Tbilisi - (literally “Warm Spring”)
is the capital and largest city of Georgia, lying on the banks of the Mt’k’vari
River. The name is derived from an early Georgian form of T’pilisi
officially known as Tiflis until 1936. The city covers an area of 726 km²
(280.3 square miles) and has 1,480,000 inhabitants.
According to an
old legend, the present-day territory of Tbilisi was covered by forests. One
day King Vakhtang I Gorgasali of Georgia went hunting with a falcon (sometimes
is replaced with
either a hawk or other small birds of prey in the legend). The King’s falcon
allegedly caught or injured a pheasant during the hunt, after which both birds
fell into a
spring and died from burns. King Vakhtang became so impressed with the hot
springs that he decided to cut down the forest and build a city on the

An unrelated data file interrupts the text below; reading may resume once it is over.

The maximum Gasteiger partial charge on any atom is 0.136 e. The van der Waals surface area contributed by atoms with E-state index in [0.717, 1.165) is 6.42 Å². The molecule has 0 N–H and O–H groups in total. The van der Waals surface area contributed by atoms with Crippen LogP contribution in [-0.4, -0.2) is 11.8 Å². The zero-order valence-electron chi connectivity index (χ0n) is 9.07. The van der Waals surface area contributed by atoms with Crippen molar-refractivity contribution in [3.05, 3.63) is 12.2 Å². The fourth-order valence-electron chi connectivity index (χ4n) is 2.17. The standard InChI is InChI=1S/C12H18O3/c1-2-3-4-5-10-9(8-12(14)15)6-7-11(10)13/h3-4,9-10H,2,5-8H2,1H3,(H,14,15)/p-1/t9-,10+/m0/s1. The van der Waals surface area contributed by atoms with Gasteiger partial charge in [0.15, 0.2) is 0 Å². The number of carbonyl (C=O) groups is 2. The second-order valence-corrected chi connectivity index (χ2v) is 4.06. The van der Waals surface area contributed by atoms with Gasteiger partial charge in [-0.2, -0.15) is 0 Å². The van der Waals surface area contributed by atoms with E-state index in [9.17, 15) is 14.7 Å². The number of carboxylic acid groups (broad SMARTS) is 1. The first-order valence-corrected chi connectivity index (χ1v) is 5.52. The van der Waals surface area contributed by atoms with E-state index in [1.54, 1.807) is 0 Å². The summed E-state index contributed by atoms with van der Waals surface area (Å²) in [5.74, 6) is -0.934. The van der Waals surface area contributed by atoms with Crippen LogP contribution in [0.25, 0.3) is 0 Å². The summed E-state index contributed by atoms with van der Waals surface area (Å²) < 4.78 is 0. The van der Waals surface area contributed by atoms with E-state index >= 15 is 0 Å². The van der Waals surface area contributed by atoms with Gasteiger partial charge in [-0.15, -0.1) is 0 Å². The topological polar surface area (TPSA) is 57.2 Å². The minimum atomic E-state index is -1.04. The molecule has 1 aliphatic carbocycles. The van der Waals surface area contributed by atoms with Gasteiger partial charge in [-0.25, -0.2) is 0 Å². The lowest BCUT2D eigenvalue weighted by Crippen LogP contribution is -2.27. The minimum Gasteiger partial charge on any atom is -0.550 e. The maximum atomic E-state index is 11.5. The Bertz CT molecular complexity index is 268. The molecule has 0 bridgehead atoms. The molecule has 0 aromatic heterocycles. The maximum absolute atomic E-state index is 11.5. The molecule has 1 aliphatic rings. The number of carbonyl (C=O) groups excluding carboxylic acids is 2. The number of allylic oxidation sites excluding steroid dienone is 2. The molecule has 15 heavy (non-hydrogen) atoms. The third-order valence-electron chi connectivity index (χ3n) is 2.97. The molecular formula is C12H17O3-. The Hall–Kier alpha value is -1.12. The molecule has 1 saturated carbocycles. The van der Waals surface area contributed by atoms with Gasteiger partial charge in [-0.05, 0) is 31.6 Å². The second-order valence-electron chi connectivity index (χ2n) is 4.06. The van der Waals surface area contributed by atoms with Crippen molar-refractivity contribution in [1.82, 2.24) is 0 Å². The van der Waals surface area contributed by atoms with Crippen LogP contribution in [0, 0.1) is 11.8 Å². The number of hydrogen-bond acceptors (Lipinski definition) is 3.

location. The name Tbilisi derives from the Old Georgian word “Tpili”, meaning
warm. The name ‘Tbilisi’ (‘warm location’) was therefore given to the city
because of the area’s numerous sulfuric hot springs.
is a significant industrial, social, and cultural centre. The city is also
emerging as an important transit route for global energy and trade projects.
Located strategically at the crossroads between Europe and Asia and lying along
the historic Silk Road, Tbilisi has often been a point of contention between
various rival powers and empires. The history of the city can be seen by its
architecture, where the Haussmannized Rustaveli Avenue and downtown are blended
with the narrower streets of the medieval Narikala district.
The main tourism
attractions of Tbilisi and Georgia are: amazing landscape, sulfur baths, a wine
tour, alpinism- mountaineering, mountain biking, skiing, horse riding, rafting,
caving, photo-tours, paragliding, eco-tourism, 4X4 adventures black sea shore and more.